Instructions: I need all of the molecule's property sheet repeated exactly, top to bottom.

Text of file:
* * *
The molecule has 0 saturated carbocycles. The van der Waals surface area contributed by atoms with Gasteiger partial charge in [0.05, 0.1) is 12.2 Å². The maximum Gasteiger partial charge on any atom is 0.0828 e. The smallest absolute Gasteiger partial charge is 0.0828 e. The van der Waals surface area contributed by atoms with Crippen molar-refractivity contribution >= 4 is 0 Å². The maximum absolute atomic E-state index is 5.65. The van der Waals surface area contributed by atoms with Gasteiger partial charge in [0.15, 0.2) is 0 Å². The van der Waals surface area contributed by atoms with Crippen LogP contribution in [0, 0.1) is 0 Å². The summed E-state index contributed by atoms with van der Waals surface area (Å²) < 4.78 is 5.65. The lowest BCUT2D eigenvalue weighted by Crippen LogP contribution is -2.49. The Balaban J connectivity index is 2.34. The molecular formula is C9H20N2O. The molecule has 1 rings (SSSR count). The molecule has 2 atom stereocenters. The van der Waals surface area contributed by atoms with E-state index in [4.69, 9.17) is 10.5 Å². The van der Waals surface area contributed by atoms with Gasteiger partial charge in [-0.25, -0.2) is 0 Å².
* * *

The molecule has 0 saturated carbocycles. The van der Waals surface area contributed by atoms with Gasteiger partial charge in [0.05, 0.1) is 12.2 Å². The maximum Gasteiger partial charge on any atom is 0.0828 e. The smallest absolute Gasteiger partial charge is 0.0828 e. The van der Waals surface area contributed by atoms with Crippen molar-refractivity contribution >= 4 is 0 Å². The maximum absolute atomic E-state index is 5.65. The van der Waals surface area contributed by atoms with Gasteiger partial charge in [0.15, 0.2) is 0 Å². The van der Waals surface area contributed by atoms with Crippen LogP contribution in [0, 0.1) is 0 Å². The summed E-state index contributed by atoms with van der Waals surface area (Å²) < 4.78 is 5.65. The lowest BCUT2D eigenvalue weighted by Crippen LogP contribution is -2.49. The Balaban J connectivity index is 2.34. The molecular formula is C9H20N2O. The molecule has 1 rings (SSSR count). The molecule has 2 atom stereocenters. The van der Waals surface area contributed by atoms with E-state index in [4.69, 9.17) is 10.5 Å². The van der Waals surface area contributed by atoms with Gasteiger partial charge in [-0.25, -0.2) is 0 Å².